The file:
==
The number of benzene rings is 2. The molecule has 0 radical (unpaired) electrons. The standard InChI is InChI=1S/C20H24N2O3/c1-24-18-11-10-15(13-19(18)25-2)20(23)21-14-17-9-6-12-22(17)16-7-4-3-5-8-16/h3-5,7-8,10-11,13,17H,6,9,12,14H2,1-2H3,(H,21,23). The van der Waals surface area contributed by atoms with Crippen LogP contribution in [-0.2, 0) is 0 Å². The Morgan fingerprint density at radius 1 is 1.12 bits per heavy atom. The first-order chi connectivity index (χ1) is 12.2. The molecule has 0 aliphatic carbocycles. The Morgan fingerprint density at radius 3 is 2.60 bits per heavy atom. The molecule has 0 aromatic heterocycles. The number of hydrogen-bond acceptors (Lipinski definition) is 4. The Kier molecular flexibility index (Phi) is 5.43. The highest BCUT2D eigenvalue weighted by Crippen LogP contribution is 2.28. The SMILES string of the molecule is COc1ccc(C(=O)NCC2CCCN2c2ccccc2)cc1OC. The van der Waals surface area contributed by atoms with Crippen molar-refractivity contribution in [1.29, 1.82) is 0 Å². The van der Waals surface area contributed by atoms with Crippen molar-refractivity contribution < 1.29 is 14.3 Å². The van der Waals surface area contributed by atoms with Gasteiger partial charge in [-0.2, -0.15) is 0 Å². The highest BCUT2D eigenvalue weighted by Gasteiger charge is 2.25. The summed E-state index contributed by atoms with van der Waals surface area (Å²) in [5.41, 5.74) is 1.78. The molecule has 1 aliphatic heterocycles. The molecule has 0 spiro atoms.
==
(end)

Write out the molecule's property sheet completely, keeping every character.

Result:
The number of benzene rings is 2. The molecule has 0 radical (unpaired) electrons. The standard InChI is InChI=1S/C20H24N2O3/c1-24-18-11-10-15(13-19(18)25-2)20(23)21-14-17-9-6-12-22(17)16-7-4-3-5-8-16/h3-5,7-8,10-11,13,17H,6,9,12,14H2,1-2H3,(H,21,23). The van der Waals surface area contributed by atoms with Crippen LogP contribution in [-0.2, 0) is 0 Å². The Morgan fingerprint density at radius 1 is 1.12 bits per heavy atom. The first-order chi connectivity index (χ1) is 12.2. The molecule has 0 aliphatic carbocycles. The Morgan fingerprint density at radius 3 is 2.60 bits per heavy atom. The molecule has 0 aromatic heterocycles. The number of hydrogen-bond acceptors (Lipinski definition) is 4. The Kier molecular flexibility index (Phi) is 5.43. The highest BCUT2D eigenvalue weighted by Crippen LogP contribution is 2.28. The SMILES string of the molecule is COc1ccc(C(=O)NCC2CCCN2c2ccccc2)cc1OC. The van der Waals surface area contributed by atoms with Crippen molar-refractivity contribution in [1.29, 1.82) is 0 Å². The van der Waals surface area contributed by atoms with Crippen molar-refractivity contribution < 1.29 is 14.3 Å². The van der Waals surface area contributed by atoms with Gasteiger partial charge in [-0.2, -0.15) is 0 Å². The highest BCUT2D eigenvalue weighted by Gasteiger charge is 2.25. The summed E-state index contributed by atoms with van der Waals surface area (Å²) in [5.41, 5.74) is 1.78. The molecule has 1 aliphatic heterocycles. The molecule has 0 spiro atoms.